^First opportunity landed me at the relatively new KD Park in the western part of Kenosha County in just east of the popular tourist town of Lake Geneva, Wisconsin. When I was a kid this park was a gravel quarry, and a few years ago the Kenosha County Parks department transitioned it into this beautiful park.

^The non-motorized lake is perfect for a cruise on a stand-up paddle board, canoe, or kayak. In this picture Christine and Amos paddle the glassy water as Murphy chases behind and Walt and I watch from the luscious green grass of the humid climate landscape.  

^Then I took Amos out for a spin.

^The Park is also littered with hiking trails surrounding the lake and throughout the woods and hills of the Park. I had seen KD Park from the road a few times in prior visits home, but this was the first chance I really had a couple days to dig deep into it. I am super impressed and really excited to see how it continues to develop. I know I can promote a spot like this pretty easily when it is as naturally beautiful as this.

^Next I went to check out the new single track mountain bike trails at Silver Lake County Park, also in western Kenosha County just east of Lake Geneva. There was very little mountain biking here when I left as an 18-year old kid for college in Utah. Then just a few years ago this group of local volunteers organized and the folks in the Kenosha Country Parks department again made a move to facilitate the fast-growing outdoor recreation that a lot of people are beginning to love in the area. The group is now organized as the Silver Lake Trail Riders and are a member of the Southeast Wisconsin Trails Alliance an I.M.B.A chapter. They built and maintain these trails and I for one was not only impressed, but am totally pumped on what I rode out there. I used to dream of having legitimate mountain biking in the hometown as a kid, and even though I am not a kid anymore I am so glad it is here. I am also grateful that my kids will have the chance to grow up riding here. I ran into one of the organizers in the parking lot. I could not have gushed all over him more. I kind of laughed as I drove away that I may have overwhelmed him a bit with my enthusiasm, but I am just so excited about what they have done. There is even a brand new mountain bike racing team at the local high school now that is competing around the state. I am so pumped! I hope to help the team raise some money and support at the very least.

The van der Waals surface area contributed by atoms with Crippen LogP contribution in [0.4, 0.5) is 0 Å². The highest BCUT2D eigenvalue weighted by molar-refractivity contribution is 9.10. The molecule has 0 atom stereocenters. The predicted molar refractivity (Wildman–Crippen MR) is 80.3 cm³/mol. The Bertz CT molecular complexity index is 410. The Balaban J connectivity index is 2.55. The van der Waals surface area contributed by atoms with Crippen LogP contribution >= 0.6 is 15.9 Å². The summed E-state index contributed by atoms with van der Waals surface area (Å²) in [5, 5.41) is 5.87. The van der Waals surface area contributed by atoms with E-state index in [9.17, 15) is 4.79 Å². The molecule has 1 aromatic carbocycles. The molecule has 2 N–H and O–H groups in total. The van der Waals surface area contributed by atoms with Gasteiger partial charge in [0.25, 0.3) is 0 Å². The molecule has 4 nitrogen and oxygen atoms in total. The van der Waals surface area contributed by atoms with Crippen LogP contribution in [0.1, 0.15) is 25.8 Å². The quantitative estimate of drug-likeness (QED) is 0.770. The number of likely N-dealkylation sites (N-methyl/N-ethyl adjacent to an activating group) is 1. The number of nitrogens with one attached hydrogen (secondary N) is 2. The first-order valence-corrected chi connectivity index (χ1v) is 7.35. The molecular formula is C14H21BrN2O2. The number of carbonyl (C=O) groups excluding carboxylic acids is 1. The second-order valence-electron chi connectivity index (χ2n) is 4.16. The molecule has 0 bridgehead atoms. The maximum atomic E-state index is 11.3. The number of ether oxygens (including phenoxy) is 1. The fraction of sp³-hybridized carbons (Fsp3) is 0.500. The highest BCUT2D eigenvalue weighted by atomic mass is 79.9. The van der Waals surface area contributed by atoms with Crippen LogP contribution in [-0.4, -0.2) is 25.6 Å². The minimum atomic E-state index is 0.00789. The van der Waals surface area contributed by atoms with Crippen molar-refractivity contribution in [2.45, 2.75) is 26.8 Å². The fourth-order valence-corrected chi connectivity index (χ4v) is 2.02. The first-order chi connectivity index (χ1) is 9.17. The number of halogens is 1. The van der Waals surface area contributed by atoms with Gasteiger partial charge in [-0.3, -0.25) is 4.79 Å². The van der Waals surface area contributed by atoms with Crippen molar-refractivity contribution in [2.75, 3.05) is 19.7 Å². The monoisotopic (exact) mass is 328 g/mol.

^Then of course is the family. This is my grandpa Don giving me some home building advice as we sit out on his screened-in porch sipping ice-cold Boxer beers. The people are the real reason we are making these plans and moves. I am so thankful to have this time with him as he is my last remaining grandparent now. The whole journey is built around bringing my young family closer to both my wife and I's families and friends in the hometown. Also, after Amos' cancer battle it hit home for us harder that it does in fact take a village to raise a family and there was one very special village that we had in mind for that role. I am so happy to be able to have this opportunity to have the best of things in this world in a wonderful family, a fantastic hometown, and a life pursuing the work that I love to do in big mountains as well. Its not going to be the easiest transition for me personally, and will require even more travel for me in the winter after next year. However, to see my son Amos as happy as he is spending time with his Nonni, Grandpa, Papa, Uncles, Aunts, cousins and all our life-long friends' kids is such a gift. To watch him chasing bubbles in my father's backyard brings a joy to my heart that makes me so happy that I would take on any journey to be able to do what I love and also see all the people I love so happy in each others company in the hometown that raised Christine and I. I am blessed to be able to have a chance to do both, and I for one plan to work tirelessly to pull it off.